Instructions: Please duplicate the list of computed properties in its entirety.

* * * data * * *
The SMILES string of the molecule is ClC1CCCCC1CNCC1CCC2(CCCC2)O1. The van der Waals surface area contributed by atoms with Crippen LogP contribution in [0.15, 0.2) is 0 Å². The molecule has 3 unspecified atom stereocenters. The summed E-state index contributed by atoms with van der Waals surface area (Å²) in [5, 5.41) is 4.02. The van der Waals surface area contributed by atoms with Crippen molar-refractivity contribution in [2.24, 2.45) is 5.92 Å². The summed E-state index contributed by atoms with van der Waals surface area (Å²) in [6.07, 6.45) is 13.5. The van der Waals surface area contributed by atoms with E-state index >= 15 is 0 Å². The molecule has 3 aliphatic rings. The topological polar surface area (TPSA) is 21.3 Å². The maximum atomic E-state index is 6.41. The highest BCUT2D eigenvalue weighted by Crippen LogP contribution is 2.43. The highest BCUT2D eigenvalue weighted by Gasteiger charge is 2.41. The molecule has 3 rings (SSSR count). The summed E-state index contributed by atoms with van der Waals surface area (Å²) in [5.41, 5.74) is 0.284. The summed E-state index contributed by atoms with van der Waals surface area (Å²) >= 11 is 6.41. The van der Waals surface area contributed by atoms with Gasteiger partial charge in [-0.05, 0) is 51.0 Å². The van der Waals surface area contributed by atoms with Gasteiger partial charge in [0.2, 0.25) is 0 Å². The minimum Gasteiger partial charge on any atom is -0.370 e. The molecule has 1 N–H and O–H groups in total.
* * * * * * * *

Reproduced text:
The SMILES string of the molecule is ClC1CCCCC1CNCC1CCC2(CCCC2)O1. The van der Waals surface area contributed by atoms with Crippen LogP contribution in [0.15, 0.2) is 0 Å². The molecule has 3 unspecified atom stereocenters. The summed E-state index contributed by atoms with van der Waals surface area (Å²) in [5, 5.41) is 4.02. The van der Waals surface area contributed by atoms with Crippen molar-refractivity contribution in [2.24, 2.45) is 5.92 Å². The summed E-state index contributed by atoms with van der Waals surface area (Å²) in [6.07, 6.45) is 13.5. The van der Waals surface area contributed by atoms with E-state index >= 15 is 0 Å². The molecule has 3 aliphatic rings. The topological polar surface area (TPSA) is 21.3 Å². The maximum atomic E-state index is 6.41. The highest BCUT2D eigenvalue weighted by Crippen LogP contribution is 2.43. The highest BCUT2D eigenvalue weighted by Gasteiger charge is 2.41. The molecule has 3 rings (SSSR count). The summed E-state index contributed by atoms with van der Waals surface area (Å²) in [5.41, 5.74) is 0.284. The summed E-state index contributed by atoms with van der Waals surface area (Å²) >= 11 is 6.41. The van der Waals surface area contributed by atoms with Gasteiger partial charge in [-0.05, 0) is 51.0 Å². The van der Waals surface area contributed by atoms with Gasteiger partial charge in [0.2, 0.25) is 0 Å². The minimum Gasteiger partial charge on any atom is -0.370 e. The molecule has 1 N–H and O–H groups in total.